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Medical Mutual eyes Indiana for growth

December 12, 2011

Even though some health insurers recently have withdrawn from parts of the Indiana market, Medical Mutual of Ohio is eyeing Hoosiers as its next growth engine.

The Cleveland-based company covers more than 1.6 million health care customers in Ohio, Georgia, South Carolina, Michigan and Indiana. The company has been selling policies in Indiana for the past decade, and in 2010 had 16,000 members here.

That’s a pittance compared to Indianapolis-based WellPoint Inc., which covers roughly 3 million Hoosiers, including nearly two-thirds of the 3.6 million covered by employer-sponsored plans. But Medical Mutual is undeterred by WellPoint’s dominance.

Medical Mutual has built out a network of providers across the state, including the addition of Indianapolis, Lafayette and northwestern Indiana on July 1. The company used that network to help win new accounts this year, including the roughly 200 employees of WTHR-TV Channel 13 in Indianapolis, part of Columbus, Ohio-based The Dispatch Printing Co.

“Having our own network allows us to have large accounts,” said Andrew Niederst, Medical Mutual’s director of provider contracting. He noted the company previously had focused on individual and small-employer customers. The company also used to sell policies under the name Consumers Life, but this year converted all its Indiana business to the Medical Mutual brand.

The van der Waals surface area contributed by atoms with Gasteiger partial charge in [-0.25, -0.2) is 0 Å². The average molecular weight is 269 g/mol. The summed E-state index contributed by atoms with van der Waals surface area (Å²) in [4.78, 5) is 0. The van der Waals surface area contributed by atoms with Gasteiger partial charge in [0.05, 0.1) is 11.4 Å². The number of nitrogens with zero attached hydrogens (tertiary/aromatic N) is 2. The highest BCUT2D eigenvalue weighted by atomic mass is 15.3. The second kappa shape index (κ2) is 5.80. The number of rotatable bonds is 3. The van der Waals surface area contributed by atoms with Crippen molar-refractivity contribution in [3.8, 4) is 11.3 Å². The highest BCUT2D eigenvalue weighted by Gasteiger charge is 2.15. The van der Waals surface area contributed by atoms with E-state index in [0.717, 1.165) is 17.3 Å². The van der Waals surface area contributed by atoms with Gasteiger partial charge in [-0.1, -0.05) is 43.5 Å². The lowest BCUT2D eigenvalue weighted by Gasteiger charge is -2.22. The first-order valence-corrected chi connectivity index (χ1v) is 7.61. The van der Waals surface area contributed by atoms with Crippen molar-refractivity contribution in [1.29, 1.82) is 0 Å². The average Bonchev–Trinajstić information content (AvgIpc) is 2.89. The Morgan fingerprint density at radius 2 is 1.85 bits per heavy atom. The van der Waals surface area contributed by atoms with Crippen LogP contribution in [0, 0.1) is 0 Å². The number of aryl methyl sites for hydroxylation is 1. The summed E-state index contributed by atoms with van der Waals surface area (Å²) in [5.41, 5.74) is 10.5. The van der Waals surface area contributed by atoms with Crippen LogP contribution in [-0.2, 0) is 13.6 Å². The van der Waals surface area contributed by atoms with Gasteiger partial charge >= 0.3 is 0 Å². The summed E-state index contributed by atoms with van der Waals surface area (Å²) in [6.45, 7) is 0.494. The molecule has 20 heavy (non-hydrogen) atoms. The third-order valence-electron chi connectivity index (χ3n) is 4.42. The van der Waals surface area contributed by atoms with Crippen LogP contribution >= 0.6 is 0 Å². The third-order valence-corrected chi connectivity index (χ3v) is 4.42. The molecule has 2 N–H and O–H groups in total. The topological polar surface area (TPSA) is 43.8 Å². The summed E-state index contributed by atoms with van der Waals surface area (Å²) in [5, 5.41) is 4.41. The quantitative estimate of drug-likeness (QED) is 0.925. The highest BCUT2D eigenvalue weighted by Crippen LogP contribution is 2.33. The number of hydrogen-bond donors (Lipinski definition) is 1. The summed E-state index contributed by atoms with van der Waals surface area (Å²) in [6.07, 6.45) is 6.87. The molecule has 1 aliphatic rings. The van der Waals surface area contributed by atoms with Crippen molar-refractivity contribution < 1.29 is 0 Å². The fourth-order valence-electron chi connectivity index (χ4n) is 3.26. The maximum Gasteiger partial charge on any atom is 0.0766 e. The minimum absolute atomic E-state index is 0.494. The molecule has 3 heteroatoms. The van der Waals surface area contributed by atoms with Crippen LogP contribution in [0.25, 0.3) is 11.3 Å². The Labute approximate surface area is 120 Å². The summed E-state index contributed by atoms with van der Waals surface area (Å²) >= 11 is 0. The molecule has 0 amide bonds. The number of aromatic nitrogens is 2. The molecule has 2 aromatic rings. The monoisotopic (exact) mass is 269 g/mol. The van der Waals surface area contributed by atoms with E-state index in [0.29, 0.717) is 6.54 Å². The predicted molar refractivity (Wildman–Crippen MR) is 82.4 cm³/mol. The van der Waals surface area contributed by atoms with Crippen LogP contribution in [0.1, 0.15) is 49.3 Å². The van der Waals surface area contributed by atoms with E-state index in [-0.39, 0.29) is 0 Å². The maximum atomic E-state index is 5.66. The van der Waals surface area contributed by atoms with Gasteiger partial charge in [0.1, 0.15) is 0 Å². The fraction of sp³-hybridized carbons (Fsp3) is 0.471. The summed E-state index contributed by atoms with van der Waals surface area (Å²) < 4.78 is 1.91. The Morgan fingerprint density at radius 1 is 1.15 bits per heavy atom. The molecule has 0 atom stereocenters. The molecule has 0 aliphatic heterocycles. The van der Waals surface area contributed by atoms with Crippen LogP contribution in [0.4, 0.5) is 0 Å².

Medical Mutual expects enrollment in its health plan to grow 30 percent next year, to nearly 21,000. And then it expects growth of another 40 percent.

Niederst added that Medical Mutual’s financial structure—it is owned by its members, not by stockholders—can help it win business by pricing more attractively for employers.

“Being a mutual company does allow us more flexibility and just the opportunity to compete with those large organizations,” he said. “We don’t have to maximize our financial returns to meet the demands of stockholders.”

Medical Mutual also touts its customer service as a point of differentiation from larger insurers.

Niederst said Medical Mutual is still trying to add physicians, hospitals and other health care providers to its network. Until this year, the company rented access to provider networks. Providers, he said, typically are happy to have another health insurance option.

“We feel competition’s a good thing, and that’s been our story to providers: Allow another payer to grow into the market,” Niederst said. “It obviously gives people more choice.”

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